Red Bull adds serrations to F1 diffuser for Monaco GP

Red Bull adds serrations to F1 diffuser for Monaco GP


For Monaco, that has led to the introduction of an interesting serrated diffuser concept that was tried for the first time in Thursday practice.

The design, which only appeared on Max Verstappen’s car during FP1, features a revised outer section, whereby a serrated edge has been applied to the two innermost Gurney-like extensions that run around the periphery of the diffuser.

Meanwhile, Sergio Perez, running the standard configuration, would give Red Bull plenty of data in order to quantify any uplift in performance.

The change had been made obvious by the flow-vis paint that had been sprayed on the diffuser and rear wing in order that the team might get confirmation that the airflow was behaving as anticipated.

And, with Monaco being somewhat of an outlier in terms of downforce levels, it means that the airflow might need to be worked a little bit harder to achieve the same results.

Serrated surfaces are not a new playground for F1 though, with Mercedes making use of them on numerous occasions in recent years, whilst the mid 2000’s proved fruitful for them from a design perspective too.

Red Bull Racing RB16B diffuser comparison

Red Bull Racing RB16B diffuser comparison

Photo by: Giorgio Piola

Why add serrations?

Jake Boxall-Legge

There are numerous scientific studies that investigate the effect of a serrated trailing edge to a wing, and there have been various examples of toothy Gurney flaps and trailing edges employed within F1.

The general consensus from those studies is that the addition of serrations improves the performance of a wing structure, and in this case would increase the downforce produced by the diffuser.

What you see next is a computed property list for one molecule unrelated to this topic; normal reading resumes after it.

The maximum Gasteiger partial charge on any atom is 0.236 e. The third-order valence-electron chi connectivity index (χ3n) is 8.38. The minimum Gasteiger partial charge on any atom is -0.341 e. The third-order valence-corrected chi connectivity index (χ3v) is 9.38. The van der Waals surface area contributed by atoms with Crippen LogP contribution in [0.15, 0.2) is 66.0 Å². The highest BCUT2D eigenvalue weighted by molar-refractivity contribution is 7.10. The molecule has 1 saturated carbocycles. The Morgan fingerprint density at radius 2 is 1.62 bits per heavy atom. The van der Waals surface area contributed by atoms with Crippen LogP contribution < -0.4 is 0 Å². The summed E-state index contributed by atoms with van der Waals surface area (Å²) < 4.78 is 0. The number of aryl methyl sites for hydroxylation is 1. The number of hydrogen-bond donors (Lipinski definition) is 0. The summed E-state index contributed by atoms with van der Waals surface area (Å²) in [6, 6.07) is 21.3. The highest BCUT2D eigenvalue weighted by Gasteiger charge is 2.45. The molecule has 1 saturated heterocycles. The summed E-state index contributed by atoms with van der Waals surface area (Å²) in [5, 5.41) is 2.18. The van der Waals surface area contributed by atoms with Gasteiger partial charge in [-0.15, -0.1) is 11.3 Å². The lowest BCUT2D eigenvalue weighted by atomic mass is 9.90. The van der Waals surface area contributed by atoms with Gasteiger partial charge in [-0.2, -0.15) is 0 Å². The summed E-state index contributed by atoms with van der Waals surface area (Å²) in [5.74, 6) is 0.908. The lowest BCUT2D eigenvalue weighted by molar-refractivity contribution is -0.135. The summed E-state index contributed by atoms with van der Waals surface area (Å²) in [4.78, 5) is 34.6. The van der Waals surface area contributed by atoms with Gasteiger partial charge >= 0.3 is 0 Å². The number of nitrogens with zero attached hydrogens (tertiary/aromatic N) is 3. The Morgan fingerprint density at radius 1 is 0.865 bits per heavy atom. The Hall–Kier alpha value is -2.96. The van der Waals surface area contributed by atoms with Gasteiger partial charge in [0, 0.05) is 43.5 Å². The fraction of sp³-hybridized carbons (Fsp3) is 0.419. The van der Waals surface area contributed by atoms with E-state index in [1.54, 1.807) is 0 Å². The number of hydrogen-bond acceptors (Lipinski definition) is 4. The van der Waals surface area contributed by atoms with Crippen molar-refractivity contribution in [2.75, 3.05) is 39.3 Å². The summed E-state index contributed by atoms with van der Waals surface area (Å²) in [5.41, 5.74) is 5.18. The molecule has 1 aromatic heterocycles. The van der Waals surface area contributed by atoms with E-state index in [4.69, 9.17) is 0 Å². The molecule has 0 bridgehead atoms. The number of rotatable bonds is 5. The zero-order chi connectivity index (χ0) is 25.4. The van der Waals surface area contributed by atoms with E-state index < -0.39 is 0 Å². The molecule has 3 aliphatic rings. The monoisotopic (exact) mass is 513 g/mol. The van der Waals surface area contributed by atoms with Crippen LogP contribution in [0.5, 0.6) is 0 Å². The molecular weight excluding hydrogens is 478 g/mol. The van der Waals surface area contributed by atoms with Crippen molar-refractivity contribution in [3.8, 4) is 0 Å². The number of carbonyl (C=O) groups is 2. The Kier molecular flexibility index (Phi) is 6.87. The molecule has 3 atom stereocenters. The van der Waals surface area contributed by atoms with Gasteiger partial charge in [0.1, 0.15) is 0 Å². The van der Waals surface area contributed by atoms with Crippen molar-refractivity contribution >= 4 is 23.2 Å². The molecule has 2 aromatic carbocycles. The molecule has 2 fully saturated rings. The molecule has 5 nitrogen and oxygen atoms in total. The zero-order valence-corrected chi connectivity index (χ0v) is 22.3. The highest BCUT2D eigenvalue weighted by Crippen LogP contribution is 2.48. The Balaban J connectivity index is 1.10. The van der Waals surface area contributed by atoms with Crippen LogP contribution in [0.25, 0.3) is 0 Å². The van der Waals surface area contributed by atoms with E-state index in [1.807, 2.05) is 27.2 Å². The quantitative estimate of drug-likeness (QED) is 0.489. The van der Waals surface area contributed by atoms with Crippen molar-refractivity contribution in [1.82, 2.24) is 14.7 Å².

With the array of elements that surround the diffuser, the low-pressure zone generated behind the diffuser is increased, introducing greater suction and therefore improving the performance of the underbody.

However, these serrations add further drag into the mix thanks to the small vortices coming off the tips.

Aerodynamicists want to try and stall the diffuser on straights and then allow airflow to reattach ahead of corners to generate downforce when required – but that would be altogether more difficult with these serrations, which would allow for greater attachment over the surrounding diffuser elements.

Thus, the development is perfect for a circuit like Monaco, where there are no parts of the course where turning down the amount of drag produced by the diffuser is desirable. 

The low-speed nature of the course means that finding downforce through any means possible is essential, and therefore allows teams to take more liberties with aero parts that would otherwise generate a lot of drag.



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